Mayonnaise has a kind of alchemy about its construction when emulsification is successful, an infuriating conspiracy when it fails. Precisely who thought about adding oil slowly to raw egg yolks while stirring with a wooden spoon is not known, though it was almost certainly in France and probably in the 18th century.
A whisk is better than a spoon and an electric balloon whisk perhaps the most reliable and quickest way of getting a good result every time. The ingredients should neither be too cold nor too hot. If you keep your eggs in the fridge, then you should remove them well in advance and bring to room temperature before attempting to make the mayonnaise.
If the mayonnaise curdles you can usually bring it back by whisking the curdled mess into a fresh yolk in a clean bowl though it is better to start the yolk with fresh oil, only adding the curdled mayonnaise when this has started to cohere.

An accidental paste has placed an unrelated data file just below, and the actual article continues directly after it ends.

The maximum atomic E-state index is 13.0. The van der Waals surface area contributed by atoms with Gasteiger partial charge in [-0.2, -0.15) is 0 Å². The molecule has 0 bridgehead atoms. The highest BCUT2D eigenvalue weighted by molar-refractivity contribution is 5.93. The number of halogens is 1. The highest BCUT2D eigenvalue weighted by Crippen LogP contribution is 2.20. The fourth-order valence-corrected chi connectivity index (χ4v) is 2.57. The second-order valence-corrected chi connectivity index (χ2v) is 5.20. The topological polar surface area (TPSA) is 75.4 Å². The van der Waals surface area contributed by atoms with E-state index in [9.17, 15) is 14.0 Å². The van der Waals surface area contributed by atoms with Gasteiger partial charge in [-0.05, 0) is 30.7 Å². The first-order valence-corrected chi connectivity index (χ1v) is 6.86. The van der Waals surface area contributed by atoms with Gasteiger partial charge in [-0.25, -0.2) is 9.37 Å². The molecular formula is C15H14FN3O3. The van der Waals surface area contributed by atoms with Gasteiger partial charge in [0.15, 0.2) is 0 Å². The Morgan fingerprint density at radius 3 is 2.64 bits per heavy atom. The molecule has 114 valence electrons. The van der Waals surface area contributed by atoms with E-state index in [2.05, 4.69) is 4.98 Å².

The ratio of oil to egg is not the major issue some recipes suggest. One egg yolk will happily hold
The salmonella issue with using raw eggs in mayonnaise remains a vexing one. The law forbids the use of raw eggs in restaurant kitchens, but at home you can evaluate the risk for yourself. As a general rule do not feed raw eggs to the elderly, sick or pregnant, or to young children. Otherwise we are old enough to live dangerously at our tables if we wish.
© 1998 Alastair Little and Richard Whittington estate. All rights reserved.